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No-soak beans, in the oven, in 90 minutes


Fat Guy
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AMAZING.  it worked.  I can't believe it, especially since these beans have been in my pantry for over a year...possibly 2.  I cooked them for 1 1/2 hours in the oven with my dutch oven.  To make the lid fit a little tighter I used some foil around the rim of the pot.

It really is amazing. I've not encountered anybody who really believes it until he or she gives the method a whirl.

The only reported failures I've heard about, other than failures to follow directions, have had to do with too-old beans -- beans that are likely to be problematic no matter how you cook them.

Steven A. Shaw aka "Fat Guy"
Co-founder, Society for Culinary Arts & Letters, sshaw@egstaff.org
Proud signatory to the eG Ethics code
Director, New Media Studies, International Culinary Center (take my food-blogging course)

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I can't even imagine. I mean, I've evangelized about this to maybe a dozen people, and it's exhausting. The vindication that comes later on is hardly worth the stress of being treated like a war criminal when you first present the procedure.

Steven A. Shaw aka "Fat Guy"
Co-founder, Society for Culinary Arts & Letters, sshaw@egstaff.org
Proud signatory to the eG Ethics code
Director, New Media Studies, International Culinary Center (take my food-blogging course)

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The first time I cooked beans (I was. like eighteen) I hadn't read a recipe, and didn't know I was supposed to soak them. Yes, 90 minutes to perfection. I've never soaked bean one.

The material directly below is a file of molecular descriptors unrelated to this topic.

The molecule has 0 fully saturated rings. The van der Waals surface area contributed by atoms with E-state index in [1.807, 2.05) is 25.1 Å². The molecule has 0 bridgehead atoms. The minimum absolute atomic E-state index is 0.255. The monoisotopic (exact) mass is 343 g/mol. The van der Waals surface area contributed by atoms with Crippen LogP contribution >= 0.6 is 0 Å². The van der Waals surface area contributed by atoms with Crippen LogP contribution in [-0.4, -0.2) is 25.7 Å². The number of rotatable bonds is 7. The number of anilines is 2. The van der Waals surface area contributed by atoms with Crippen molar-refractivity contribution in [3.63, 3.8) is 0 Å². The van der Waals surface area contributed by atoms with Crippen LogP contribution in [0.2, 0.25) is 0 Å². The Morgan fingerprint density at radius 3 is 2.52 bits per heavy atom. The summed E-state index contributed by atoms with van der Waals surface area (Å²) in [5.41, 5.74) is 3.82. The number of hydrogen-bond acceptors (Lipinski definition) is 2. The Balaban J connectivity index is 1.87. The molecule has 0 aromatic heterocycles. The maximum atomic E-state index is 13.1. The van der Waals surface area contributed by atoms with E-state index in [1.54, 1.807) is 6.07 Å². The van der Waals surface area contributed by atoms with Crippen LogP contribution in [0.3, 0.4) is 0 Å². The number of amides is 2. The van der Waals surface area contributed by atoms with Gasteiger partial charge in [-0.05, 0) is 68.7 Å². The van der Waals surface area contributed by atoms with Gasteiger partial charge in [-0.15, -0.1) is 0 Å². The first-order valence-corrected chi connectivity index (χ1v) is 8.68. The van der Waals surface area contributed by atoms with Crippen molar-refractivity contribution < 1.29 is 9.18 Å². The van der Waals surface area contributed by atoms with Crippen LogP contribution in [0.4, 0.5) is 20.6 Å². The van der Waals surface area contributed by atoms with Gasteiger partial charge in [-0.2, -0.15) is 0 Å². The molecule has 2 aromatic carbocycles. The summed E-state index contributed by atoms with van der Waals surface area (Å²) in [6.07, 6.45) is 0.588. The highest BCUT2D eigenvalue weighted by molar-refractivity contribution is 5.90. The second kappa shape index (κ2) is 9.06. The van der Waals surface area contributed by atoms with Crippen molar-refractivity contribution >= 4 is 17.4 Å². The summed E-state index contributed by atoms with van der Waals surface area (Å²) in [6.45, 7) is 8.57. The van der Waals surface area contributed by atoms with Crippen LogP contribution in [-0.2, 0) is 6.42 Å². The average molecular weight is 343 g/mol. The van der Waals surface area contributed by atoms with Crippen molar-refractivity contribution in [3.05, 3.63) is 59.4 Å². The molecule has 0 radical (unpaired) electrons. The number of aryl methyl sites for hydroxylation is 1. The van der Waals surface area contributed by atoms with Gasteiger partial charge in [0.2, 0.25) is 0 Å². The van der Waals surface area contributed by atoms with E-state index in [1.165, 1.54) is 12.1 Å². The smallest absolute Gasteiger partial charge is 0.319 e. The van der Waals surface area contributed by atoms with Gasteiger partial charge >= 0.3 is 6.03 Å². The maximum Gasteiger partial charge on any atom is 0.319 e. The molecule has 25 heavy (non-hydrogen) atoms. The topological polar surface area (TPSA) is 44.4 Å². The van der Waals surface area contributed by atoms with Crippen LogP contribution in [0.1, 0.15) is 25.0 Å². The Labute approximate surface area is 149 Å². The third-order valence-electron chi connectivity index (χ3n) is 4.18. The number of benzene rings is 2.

Margaret McArthur

"Take it easy, but take it."

Studs Terkel

1912-2008

A sensational tennis blog from freakyfrites

margaretmcarthur.com

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I was raised in large measure in the US southwest. Mexicans may soak the many beans they eat, but if they do, I've never seen it. I didn't even know you were supposed to soak beans until somebody told me to, about fifteen years ago I guess.

But by then, I was so accustomed to not bothering that making something MORE difficult, rather than less, seemed odd.

And about the salt thing....

I often cook them in chicken broth.

That has, you know, salt in it.

So the idea that you can't add salt during the cooking was also a late-arriving stunner in my kitchen.

I don't understand why rappers have to hunch over while they stomp around the stage hollering.  It hurts my back to watch them. On the other hand, I've been thinking that perhaps I should start a rap group here at the Old Folks' Home.  Most of us already walk like that.

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yeah, I used a good hefty pinch of salt and it made the beans taste way better. I still can't believe how well my beans turned out.

you have to understand that everytime I have cooked dried beans (after soaking overnight) they always come out tough and chewy.

I was so excited with the results that I called my boyfriend to tell him about it.....

me: guess what I found out with egullet...

him: oh god what is it now?

I think I am going to have to tell my mom about this

BEARS, BEETS, BATTLESTAR GALACTICA
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I have always soaked beans overnight and then cooked them in the crock-pot. I usually put a ham hock and some onion in the pot as well. So here is my silly question...when using this no-soak-in-the-oven method, can I still put the ham hock and onion in with the beans in the 250F oven!?

Bob R in OKC

Bob R in OKC

Home Brewer, Beer & Food Lover!

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The only beans I'd wonder about this method working with would be garbanzos, limas, broad beans, and runner beans.

Has anyone experimented with those?